What is the Difference Between Consent Orders, Parenting Agreements & Custody Agreements in North Carolina?
Our Mooresville child custody attorneys at Daly Mills Family Law know that when it comes to splitting your children’s time between parents, there is a lot of confusion about the legal standards and overall process.
Often, the confusion simply comes from the unknown. If you have never been divorced, you may have no idea what to expect from the child custody process. And, unfortunately, both parents tend to speculate about what they are entitled to, which can muddy the waters further.
Our Mooresville divorce attorneys can help you understand our North Carolina child custody laws, and how they apply to your unique circumstances, so you can make informed decisions about your children’s futures.
That begins with understanding the differences between consent orders, parenting agreements, and custody agreements. Here is what divorcing parents need to know.
What Are Consent Orders in North Carolina?
Consent orders are private custody agreements determined between parents that are submitted to the courts for approval. Once they are signed by a judge, they become a court-ordered custody agreement.
Parents may also submit proposed consent orders individually when they cannot agree on each custody factor.
Consent orders may include details on where the children will live, how they will split their time with the other parent, and child support payment agreements.
If you and your spouse can determine child custody matters on your own, discuss your goals with your family law attorney to ensure no detail is left to chance, and that your rights are protected throughout the process.
What are Parenting Agreements in North Carolina?
Parenting agreements detail all the same terms of child custody, but through private or court-mandated mediation. Your family law attorney should be involved in each step of the mediation process, so the agreement is reviewed by prioritizing your and the children’s best interests.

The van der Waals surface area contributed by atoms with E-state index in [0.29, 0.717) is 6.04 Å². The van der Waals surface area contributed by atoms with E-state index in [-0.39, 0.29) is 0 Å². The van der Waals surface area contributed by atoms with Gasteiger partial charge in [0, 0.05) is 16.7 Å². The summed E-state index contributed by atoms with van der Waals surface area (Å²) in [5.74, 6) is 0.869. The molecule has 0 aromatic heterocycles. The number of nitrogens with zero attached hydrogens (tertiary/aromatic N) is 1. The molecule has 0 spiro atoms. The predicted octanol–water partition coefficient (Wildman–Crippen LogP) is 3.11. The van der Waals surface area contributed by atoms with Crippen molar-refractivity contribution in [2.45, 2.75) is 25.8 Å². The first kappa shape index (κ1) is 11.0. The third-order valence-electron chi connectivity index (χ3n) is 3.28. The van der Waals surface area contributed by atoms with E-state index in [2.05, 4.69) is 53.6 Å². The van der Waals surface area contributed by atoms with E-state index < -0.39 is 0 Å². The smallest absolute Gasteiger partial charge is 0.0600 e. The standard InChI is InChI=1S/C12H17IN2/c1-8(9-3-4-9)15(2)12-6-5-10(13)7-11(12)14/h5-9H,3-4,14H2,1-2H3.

The difference between consent orders and parenting agreements is that parenting agreements cannot cover child support. That detail will have to be determined separately.
The parenting agreement becomes a court order once a judge signs the final paperwork.
What are Child Custody Agreements in North Carolina?
A child custody agreement outlines the responsibilities and duties of each parent going forward.
When parents cannot determine each detail of the custody agreement outside the courtroom, a judge will make the decisions for them during litigation. Court-ordered custody may be the only option when one parent is making unreasonable demands and refuses to compromise.
Unlike parenting agreements, custody agreements can address child support, and includes other important details like:
- Whether parents will share joint legal custody, or one will have sole legal custody, which outlines who will make decisions about education, medical issues, extracurricular activities, and religious participation.
- Whether parents will share joint physical custody, or one will have sole physical custody.
- A visitation schedule for the non-custodial parent.
- Transportation and exchange details.
- Parent-child communication.
Courts encourage parents to include as much detail as possible in their custody agreements to avoid confusion and stress later, including any potential disagreements and how they will be managed going forward.
Our Mooresville family lawyers can help you outline your complete child custody goals and pursue the best outcome for your unique cases.
Contact Our North Carolina Family Law Attorneys Today for a Consultation
At Daly Mills Family Law, our child custody attorneys focus on each of our client’s unique legal needs, and that begins by keeping our caseloads small.
Each time you contact our office, you will have access to attorneys and support staff who can answer your questions, allay your fears, and develop practical legal solutions that make sense.
It’s a jungle out there. Protect what’s yours. Contact our Mooresville family law attorneys today at 704-901-8855 or online to develop a partnership that produces actual results.